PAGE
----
Hunger is the largest single contributor to child mortality worldwide and is responsible for nearly half (45%) of deaths in children under five. Our world has enough food for everyone – no child should die because they can’t get enough to eat. Yet millions are born into hunger and ultimately it’s why they die. We're fighting to end this scandal.
Malnutrition leaves millions more with lifelong physical and mental impairments. This is tragic and unacceptable as there are proven low cost solutions that can end this crisis.
Except for the most severe cases of hunger, it is difficult to immediately see malnutrition as it is happening and the consequences. This is one reason why malnutrition is referred to as a silent crisis.
The period from the start of a mother’s pregnancy to her child’s second birthday is a critical window of opportunity when a child’s brain and body are developing rapidly and good nutrition is essential to lay the foundation for a healthy and productive future.
If children do not get the right food, nutrients and care through this period, the damage is often irreversible. Worldwide, more than 165 million children are classified as being stunted, or have the condition of chronic long-term malnutrition.
Global experts and Save the Children have highlighted a set of low-cost nutrition interventions with the greatest potential to save lives of children and prevent malnutrition in a child’s first 1,000 days.
The life-saving actions include:
- improving the diets and nutrients of mothers before and in pregnancy,
- breastfeeding of infants and young children,
- feeding young children aged 6 to 24 months a variety of nutritious complementary foods,
- providing vitamin A and zinc to children,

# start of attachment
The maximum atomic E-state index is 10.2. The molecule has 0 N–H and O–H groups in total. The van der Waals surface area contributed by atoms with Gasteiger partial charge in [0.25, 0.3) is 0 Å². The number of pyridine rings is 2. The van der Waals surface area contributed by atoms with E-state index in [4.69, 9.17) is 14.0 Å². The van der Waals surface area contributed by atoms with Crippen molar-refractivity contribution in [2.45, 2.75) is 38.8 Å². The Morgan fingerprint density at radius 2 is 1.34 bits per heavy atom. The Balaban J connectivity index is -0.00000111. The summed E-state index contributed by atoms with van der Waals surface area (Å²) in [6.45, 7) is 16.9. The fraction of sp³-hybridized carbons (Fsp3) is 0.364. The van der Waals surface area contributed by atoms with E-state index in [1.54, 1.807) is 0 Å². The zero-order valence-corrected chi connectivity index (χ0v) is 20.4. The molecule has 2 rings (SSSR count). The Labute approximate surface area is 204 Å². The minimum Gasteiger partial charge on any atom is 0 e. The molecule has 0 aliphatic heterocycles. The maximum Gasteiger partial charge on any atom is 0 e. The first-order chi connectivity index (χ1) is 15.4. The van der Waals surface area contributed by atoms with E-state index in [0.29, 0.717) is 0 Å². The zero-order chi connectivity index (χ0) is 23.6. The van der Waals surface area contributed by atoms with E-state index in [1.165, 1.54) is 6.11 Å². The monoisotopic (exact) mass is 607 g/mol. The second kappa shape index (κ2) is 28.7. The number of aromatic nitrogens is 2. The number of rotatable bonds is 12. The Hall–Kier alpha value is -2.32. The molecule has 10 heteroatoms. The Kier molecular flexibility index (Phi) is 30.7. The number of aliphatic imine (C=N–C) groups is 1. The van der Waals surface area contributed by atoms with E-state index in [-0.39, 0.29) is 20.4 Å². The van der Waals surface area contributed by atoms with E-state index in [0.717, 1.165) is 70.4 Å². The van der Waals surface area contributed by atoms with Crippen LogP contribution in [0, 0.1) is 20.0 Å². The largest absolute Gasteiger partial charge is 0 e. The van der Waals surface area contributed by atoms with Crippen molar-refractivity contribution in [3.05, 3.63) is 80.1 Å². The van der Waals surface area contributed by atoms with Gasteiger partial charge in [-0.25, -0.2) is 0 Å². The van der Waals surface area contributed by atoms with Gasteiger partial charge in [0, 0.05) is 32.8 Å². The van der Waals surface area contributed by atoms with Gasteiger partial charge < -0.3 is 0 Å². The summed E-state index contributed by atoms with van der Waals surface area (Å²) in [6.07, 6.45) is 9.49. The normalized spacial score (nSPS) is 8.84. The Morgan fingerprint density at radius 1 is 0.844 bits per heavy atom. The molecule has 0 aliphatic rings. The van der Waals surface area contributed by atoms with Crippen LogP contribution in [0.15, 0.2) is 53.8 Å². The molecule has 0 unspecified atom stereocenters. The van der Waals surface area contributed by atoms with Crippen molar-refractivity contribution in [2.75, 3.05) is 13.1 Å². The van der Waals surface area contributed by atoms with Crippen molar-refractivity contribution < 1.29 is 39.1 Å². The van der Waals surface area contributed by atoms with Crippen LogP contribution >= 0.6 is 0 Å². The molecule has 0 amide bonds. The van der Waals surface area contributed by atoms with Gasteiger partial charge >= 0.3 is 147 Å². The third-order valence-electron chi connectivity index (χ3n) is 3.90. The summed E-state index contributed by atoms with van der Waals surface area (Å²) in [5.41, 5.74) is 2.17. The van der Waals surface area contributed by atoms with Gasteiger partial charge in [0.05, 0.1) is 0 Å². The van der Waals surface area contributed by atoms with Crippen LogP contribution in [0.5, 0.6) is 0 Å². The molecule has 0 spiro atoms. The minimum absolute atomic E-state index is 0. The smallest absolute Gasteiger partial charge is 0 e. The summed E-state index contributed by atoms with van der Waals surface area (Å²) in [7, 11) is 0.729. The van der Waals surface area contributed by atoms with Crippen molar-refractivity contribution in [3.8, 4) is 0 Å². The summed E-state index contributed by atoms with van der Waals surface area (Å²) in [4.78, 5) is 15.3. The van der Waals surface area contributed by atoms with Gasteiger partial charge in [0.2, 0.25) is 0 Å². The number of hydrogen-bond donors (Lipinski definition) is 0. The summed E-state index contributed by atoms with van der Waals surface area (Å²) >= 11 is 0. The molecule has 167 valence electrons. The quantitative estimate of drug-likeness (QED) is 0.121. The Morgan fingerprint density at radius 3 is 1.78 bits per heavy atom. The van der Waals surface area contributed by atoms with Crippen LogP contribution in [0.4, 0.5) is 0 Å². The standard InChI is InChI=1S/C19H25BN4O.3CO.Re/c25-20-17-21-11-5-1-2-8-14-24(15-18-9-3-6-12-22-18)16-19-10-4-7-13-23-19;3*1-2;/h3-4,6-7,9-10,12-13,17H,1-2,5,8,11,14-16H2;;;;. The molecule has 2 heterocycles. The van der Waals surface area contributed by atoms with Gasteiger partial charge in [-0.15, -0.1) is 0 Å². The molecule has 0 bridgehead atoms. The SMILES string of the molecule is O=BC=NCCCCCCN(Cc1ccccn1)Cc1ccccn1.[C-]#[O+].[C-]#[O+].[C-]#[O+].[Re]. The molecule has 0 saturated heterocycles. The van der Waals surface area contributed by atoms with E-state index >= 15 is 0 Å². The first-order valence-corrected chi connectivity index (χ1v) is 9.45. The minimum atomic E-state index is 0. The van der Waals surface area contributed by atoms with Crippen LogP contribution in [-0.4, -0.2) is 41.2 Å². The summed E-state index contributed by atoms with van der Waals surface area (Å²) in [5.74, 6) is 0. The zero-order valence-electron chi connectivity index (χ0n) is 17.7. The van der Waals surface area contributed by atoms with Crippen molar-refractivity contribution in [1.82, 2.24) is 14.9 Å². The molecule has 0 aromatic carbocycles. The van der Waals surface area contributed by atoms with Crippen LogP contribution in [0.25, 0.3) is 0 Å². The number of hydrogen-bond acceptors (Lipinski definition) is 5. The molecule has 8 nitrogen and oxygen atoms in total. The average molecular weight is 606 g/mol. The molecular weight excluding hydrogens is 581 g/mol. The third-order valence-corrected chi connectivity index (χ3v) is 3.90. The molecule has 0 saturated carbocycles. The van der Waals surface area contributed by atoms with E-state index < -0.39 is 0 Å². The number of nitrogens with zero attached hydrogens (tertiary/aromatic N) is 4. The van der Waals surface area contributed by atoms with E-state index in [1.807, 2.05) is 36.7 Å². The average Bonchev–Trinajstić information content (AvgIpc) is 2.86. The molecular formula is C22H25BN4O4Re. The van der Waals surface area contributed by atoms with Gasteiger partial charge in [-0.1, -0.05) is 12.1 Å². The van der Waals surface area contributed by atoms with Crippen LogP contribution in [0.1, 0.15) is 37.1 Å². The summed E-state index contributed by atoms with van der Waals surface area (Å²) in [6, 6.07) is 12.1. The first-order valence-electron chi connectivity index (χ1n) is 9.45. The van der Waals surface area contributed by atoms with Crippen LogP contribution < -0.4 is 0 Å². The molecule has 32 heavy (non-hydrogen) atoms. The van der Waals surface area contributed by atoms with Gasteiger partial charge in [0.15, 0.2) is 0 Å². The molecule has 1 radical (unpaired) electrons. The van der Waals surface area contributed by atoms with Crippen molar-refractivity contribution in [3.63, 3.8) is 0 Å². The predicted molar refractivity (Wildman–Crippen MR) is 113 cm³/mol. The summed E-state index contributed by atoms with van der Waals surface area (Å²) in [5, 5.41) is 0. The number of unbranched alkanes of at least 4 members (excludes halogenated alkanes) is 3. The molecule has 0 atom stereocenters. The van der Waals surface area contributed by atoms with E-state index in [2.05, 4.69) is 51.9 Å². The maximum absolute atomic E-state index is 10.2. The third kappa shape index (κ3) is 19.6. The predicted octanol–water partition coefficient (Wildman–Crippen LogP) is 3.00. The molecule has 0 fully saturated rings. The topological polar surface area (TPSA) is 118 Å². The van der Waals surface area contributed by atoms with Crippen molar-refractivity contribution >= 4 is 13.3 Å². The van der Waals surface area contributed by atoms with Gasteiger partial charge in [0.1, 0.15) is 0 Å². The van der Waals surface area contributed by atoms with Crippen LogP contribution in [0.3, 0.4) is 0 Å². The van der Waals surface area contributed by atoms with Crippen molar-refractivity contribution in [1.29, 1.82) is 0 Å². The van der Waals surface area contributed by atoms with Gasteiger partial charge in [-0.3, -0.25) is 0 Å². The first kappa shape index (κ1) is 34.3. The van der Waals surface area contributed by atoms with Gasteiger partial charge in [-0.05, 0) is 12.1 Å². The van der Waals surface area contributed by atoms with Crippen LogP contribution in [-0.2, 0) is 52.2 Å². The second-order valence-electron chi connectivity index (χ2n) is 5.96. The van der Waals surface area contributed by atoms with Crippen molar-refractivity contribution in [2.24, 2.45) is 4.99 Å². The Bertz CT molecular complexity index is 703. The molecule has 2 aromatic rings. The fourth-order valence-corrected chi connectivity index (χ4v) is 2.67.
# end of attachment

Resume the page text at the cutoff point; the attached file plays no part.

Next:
- the timely identification and treatment of acute malnutrition and other serious childhood illnesses like diarrhea and hygiene practices.
Tragically, more than half of the world’s children do not have access to these low-cost proven lifesaving nutrition actions.
What we're doing to reduce hunger
We are making a major difference on the ground. We work in partnerships with national governments, local organisations and others to support high quality health, nutrition and agriculture programming throughout the developing world.
As part of this, we train and support frontline health workers who promote breastfeeding, advice families how to improve diets, distribute vitamins and other micronutrients and treat childhood diseases. We also manage large food security programs with a focus on child nutrition in 10 countries. Working together, we have saved millions of children’s lives.
We're encouraging action by mobilizing people around the world to support quality programmes to reduce maternal, newborn and child mortality and make sure governments commit and fund these life-saving interventions.
In recent years Save the Children along with hundreds of thousands of supporters stepped up our campaign against hunger in the UK. In 2012 our Race Against Hunger campaign helped persuade Prime Minister David Cameron to hold a special hunger summit on the last day of the London Olympics with other world leaders.
The event saw India announce a doubling of its budget to improve the nutrition and health of 100 million children and women. The EU committed to reducing the number of stunted children by 7 million, and UK multinationals Unilever and GSK agreed to work ways of making affordable nutritious food available to poor families.
In 2013 together with more than 100 other charities we created the Enough Food for Everyone IF campaign. Supporters emailed MPs, signed and shared petitions, created craft pieces, dressed up as Chancellor George Osborne and came in their thousands to the Big IF London rally in Hyde Park. All this hard work resulted in millions of children’s lives saved.
How you can help reduce hunger
We'll keep pushing world governments and others to tackle the scourge of hunger.
As the same time our world class programmes are helping give children the food they need to survive and grow into healthy adults.
Together we can give children a life free from hunger.